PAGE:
Do You Want to be Happy?
I was born into a family where drugs and alcohol were common things. Don’t get me wrong, my parents were not getting high right in front of me, but over time it was fairly easy to figure out what was going on. This is also the reason that I grew up in the meeting rooms of AA. I have always found it ironic that my childhood was spent listening to the woeful tales of other addicts and despite this, I still was destined to spin my own.
I set my world on fire at a young age. Drinking, getting high, and having late-night adventures terrorizing the city streets were part of daily life for a long time. How I never got expelled from school is anyone’s guess. Especially considering that I had an ambulance called on me midday during class because of an overdose. However, my brush with death in front of the entire school did not deter me from continuing to self-destruct. It only added to my over-the-top ego and made me think I was invincible. My mother decided that she no longer wanted to be on this earth a short time later and that is when things went from bad to worse. No longer was I just a teenage rebel looking for thrills: I was running. Running from the pain, running from uncertainty, and mostly running from myself.
Heroin, painkillers, alcohol, and anything I could get my hands on soon became the guiding force in my life. Every decision was made based on whether or not it would interfere with my drug habit. I started using a needle and things got worse. The next ten years were a nightmarish blur of violence, crime, and loss. There were some close calls, countless nights in jail, and the overdoses of people close to me that I was now trying to forget with as many chemicals as possible. Over the years I graduated from petty crimes to felonies and soon found myself on the run, living on the streets of Albuquerque, NM. At this point, everyone in my life that had any sense wanted nothing to do with me. I felt hopeless, lost, and constantly looking over my shoulder. A reasonable person could see that I had hit rock bottom and that I needed to get help, to make a change in my life, but a reasonable person I was not.
However, The State of New Mexico made that decision for me after I got caught stealing a candy bar. The candy bar was just the match to tinder. I was on the run for multiple felonies and my past had finally caught up with me. I quickly learned that I was destined to spend the next few years locked inside a box wearing an orange jumpsuit. While the experience was not something I would recommend as a good time, it was probably the best thing that could have ever happened to me. I had no choice, sitting there alone, to face the demons I had been trying to ignore for so many years.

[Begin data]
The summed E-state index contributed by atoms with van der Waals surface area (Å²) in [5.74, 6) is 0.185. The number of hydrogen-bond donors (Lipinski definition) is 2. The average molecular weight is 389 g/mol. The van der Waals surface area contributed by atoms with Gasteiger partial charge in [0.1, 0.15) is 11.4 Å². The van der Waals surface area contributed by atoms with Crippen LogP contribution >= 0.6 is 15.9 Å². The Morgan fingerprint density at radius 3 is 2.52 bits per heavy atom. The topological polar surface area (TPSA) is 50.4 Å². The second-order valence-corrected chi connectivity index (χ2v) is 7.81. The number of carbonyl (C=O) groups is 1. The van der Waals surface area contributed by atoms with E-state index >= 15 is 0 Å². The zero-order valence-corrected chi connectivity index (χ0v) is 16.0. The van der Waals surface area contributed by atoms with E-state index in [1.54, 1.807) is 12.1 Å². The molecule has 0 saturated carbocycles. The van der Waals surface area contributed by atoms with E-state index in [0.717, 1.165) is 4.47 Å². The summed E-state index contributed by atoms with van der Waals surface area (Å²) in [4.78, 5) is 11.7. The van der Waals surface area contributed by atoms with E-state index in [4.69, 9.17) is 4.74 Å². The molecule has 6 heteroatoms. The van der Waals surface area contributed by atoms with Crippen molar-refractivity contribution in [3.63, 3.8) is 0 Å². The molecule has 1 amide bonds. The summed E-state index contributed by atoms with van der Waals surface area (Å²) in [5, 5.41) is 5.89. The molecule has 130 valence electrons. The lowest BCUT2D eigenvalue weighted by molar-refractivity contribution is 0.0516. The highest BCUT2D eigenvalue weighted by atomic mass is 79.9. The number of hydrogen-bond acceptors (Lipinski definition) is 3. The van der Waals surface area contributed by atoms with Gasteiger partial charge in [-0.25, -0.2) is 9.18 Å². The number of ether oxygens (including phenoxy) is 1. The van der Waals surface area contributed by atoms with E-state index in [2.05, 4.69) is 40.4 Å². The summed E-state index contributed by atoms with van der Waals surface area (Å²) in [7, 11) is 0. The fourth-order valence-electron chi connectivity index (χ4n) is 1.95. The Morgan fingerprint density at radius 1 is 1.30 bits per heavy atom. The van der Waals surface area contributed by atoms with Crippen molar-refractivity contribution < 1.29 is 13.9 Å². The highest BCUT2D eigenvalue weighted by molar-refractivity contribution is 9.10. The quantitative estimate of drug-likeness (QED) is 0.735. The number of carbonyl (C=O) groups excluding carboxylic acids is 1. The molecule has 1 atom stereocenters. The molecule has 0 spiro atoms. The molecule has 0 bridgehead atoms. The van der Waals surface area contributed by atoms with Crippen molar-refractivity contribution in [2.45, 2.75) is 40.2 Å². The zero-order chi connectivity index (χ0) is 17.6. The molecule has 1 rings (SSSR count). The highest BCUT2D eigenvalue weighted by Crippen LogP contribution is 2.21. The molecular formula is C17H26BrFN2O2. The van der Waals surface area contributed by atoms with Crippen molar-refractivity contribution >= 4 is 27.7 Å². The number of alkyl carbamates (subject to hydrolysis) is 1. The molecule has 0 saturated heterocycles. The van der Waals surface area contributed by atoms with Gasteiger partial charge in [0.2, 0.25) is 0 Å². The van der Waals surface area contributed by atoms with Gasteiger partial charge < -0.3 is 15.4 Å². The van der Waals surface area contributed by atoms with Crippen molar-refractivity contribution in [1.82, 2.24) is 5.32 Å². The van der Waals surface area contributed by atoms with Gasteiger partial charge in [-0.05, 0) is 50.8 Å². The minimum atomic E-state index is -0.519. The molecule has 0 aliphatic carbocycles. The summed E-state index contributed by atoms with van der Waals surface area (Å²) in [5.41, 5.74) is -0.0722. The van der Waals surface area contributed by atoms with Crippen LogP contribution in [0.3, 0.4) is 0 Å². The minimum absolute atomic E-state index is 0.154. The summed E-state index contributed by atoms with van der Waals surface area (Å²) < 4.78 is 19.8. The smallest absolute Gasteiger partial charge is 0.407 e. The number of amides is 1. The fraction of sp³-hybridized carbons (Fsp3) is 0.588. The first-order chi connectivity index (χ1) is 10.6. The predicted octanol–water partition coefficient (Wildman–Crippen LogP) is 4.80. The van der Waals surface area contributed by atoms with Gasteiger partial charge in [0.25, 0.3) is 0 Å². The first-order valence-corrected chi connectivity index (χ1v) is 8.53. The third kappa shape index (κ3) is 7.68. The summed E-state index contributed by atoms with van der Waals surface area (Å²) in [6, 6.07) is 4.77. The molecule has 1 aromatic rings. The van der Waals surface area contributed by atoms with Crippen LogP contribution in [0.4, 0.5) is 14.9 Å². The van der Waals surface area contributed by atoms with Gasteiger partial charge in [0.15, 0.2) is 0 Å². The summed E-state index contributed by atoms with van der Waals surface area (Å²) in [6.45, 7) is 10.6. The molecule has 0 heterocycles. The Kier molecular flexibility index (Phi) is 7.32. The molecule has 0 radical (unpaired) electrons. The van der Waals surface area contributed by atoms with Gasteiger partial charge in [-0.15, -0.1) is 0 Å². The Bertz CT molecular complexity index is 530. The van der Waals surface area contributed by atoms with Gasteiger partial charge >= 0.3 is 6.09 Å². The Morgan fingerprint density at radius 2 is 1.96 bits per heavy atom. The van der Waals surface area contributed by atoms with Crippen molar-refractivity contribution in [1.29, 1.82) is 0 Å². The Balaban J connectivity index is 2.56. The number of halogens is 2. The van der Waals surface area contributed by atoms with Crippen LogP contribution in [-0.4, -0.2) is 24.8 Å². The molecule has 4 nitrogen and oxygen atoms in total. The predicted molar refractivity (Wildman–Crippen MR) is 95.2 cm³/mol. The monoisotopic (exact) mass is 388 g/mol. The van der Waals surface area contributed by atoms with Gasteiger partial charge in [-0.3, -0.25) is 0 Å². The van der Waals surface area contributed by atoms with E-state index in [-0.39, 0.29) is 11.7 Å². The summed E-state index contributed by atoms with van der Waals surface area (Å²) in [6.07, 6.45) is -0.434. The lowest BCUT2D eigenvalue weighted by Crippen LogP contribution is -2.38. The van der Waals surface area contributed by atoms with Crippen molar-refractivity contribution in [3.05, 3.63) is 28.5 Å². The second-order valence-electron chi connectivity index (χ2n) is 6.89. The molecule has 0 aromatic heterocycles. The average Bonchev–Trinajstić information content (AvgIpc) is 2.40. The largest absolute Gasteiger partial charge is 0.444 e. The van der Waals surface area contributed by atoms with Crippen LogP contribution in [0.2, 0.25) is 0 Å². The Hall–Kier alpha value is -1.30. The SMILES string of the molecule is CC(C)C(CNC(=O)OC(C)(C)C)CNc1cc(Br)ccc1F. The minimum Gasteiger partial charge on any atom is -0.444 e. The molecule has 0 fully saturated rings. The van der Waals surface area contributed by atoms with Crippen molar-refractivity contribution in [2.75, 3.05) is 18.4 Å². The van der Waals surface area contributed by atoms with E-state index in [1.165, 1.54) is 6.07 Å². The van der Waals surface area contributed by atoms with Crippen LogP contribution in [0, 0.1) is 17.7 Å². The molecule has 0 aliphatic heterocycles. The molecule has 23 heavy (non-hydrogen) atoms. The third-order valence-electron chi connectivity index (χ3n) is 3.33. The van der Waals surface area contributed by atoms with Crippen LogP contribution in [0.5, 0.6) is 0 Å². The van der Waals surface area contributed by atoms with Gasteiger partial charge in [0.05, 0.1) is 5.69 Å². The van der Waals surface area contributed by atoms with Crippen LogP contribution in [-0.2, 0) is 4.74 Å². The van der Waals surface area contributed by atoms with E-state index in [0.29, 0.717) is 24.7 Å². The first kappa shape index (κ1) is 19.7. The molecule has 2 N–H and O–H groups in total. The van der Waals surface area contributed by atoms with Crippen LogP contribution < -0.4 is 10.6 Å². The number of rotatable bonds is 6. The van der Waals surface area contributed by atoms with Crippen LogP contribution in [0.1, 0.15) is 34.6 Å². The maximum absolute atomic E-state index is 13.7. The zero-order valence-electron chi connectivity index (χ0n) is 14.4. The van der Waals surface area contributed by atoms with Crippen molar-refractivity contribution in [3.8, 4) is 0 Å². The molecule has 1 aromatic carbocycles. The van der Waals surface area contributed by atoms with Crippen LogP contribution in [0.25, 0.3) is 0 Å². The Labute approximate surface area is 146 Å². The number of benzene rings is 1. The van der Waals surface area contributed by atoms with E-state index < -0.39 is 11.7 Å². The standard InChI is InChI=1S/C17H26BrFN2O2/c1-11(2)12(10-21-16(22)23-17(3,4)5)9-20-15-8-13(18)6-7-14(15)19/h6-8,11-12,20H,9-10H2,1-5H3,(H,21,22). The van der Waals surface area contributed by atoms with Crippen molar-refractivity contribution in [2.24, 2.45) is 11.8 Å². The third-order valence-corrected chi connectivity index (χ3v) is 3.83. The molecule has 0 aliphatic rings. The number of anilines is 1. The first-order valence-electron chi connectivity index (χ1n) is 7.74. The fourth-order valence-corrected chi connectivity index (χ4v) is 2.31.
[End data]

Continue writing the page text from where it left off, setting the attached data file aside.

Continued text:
Luckily, I soon found myself in the company of a few other men who were trying to turn things around and live a better life. I’m not sure this is the typical experience for someone when they get locked up and I am eternally grateful that it was for me. In the beginning, I wanted nothing to do with “recovery.” It never worked for my mother, in fact, the way I saw it, this is what made things worse for her. There was a heart filled with resentment inside of me and I couldn’t let it go. Aside from that, recovery sounded lame and cheesy. I thought it was for weak people.
This all changed with one question.
Do you want to be right? Or do you want to be happy?
I had to decide, did I want to go on to the grave? To continue down this miserable path out of spite and resentment for the things that had happened? Or did I want to try something new, to sit down and listen for once in my life?
Up until this point, I thought I had everything figured out. Still, somewhere deep inside I knew that this was not what life was supposed to be and that things could get better. So in that concrete cell, with the metal toilet and scratched-up sink, I made a choice. I wanted to be happy.
I was finally ready to listen and accept help. I did all the cheesy recovery stuff that I was told to do. The funny part: it worked.
Things are different today, and I’m happy. By no means am I a perfect person, and life still has its ups and downs, but I can deal with them as they come. I have healthy relationships with the people around me, and I know I can count on them when things get rough. Currently, I am a Certified Peer Support Worker who is on his way to a Master’s degree. I’m working for change and growth, not only in my own life but for anyone who is struggling with addiction. The best part is, I am ok with just being myself. That is the great gift of recovery, available to anyone who dares venture into the unknown in search of a better life.